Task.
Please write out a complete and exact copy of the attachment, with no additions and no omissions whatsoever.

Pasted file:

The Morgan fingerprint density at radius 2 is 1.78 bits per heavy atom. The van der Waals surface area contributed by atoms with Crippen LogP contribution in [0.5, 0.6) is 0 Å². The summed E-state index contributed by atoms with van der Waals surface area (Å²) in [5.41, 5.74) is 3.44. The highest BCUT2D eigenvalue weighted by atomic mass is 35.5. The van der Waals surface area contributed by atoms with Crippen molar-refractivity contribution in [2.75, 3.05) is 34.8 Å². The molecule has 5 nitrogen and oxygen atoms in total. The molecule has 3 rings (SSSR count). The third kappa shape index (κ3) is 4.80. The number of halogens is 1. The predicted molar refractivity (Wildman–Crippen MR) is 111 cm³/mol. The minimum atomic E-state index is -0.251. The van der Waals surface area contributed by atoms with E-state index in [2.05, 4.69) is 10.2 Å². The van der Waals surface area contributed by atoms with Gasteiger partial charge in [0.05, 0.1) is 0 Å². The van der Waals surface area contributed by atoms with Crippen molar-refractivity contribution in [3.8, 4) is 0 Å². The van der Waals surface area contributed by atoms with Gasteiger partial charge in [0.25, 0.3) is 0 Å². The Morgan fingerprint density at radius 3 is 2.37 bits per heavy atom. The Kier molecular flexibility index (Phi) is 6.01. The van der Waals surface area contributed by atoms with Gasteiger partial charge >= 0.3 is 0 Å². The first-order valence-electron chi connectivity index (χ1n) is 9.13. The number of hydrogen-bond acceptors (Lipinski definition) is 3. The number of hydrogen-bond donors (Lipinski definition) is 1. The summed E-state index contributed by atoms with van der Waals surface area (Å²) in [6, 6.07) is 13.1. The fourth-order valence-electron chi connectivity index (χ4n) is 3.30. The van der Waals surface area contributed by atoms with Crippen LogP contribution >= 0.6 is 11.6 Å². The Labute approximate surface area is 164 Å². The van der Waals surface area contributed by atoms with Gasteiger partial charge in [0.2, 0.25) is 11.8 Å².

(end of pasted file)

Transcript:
The Morgan fingerprint density at radius 2 is 1.78 bits per heavy atom. The van der Waals surface area contributed by atoms with Crippen LogP contribution in [0.5, 0.6) is 0 Å². The summed E-state index contributed by atoms with van der Waals surface area (Å²) in [5.41, 5.74) is 3.44. The highest BCUT2D eigenvalue weighted by atomic mass is 35.5. The van der Waals surface area contributed by atoms with Crippen molar-refractivity contribution in [2.75, 3.05) is 34.8 Å². The molecule has 5 nitrogen and oxygen atoms in total. The molecule has 3 rings (SSSR count). The third kappa shape index (κ3) is 4.80. The number of halogens is 1. The predicted molar refractivity (Wildman–Crippen MR) is 111 cm³/mol. The minimum atomic E-state index is -0.251. The van der Waals surface area contributed by atoms with E-state index in [2.05, 4.69) is 10.2 Å². The van der Waals surface area contributed by atoms with Gasteiger partial charge in [0.05, 0.1) is 0 Å². The van der Waals surface area contributed by atoms with Crippen molar-refractivity contribution in [3.8, 4) is 0 Å². The van der Waals surface area contributed by atoms with Gasteiger partial charge in [0.25, 0.3) is 0 Å². The Morgan fingerprint density at radius 3 is 2.37 bits per heavy atom. The Kier molecular flexibility index (Phi) is 6.01. The van der Waals surface area contributed by atoms with Gasteiger partial charge >= 0.3 is 0 Å². The first-order valence-electron chi connectivity index (χ1n) is 9.13. The number of hydrogen-bond acceptors (Lipinski definition) is 3. The number of hydrogen-bond donors (Lipinski definition) is 1. The summed E-state index contributed by atoms with van der Waals surface area (Å²) in [6, 6.07) is 13.1. The fourth-order valence-electron chi connectivity index (χ4n) is 3.30. The van der Waals surface area contributed by atoms with Crippen LogP contribution >= 0.6 is 11.6 Å². The Labute approximate surface area is 164 Å². The van der Waals surface area contributed by atoms with Gasteiger partial charge in [0.2, 0.25) is 11.8 Å².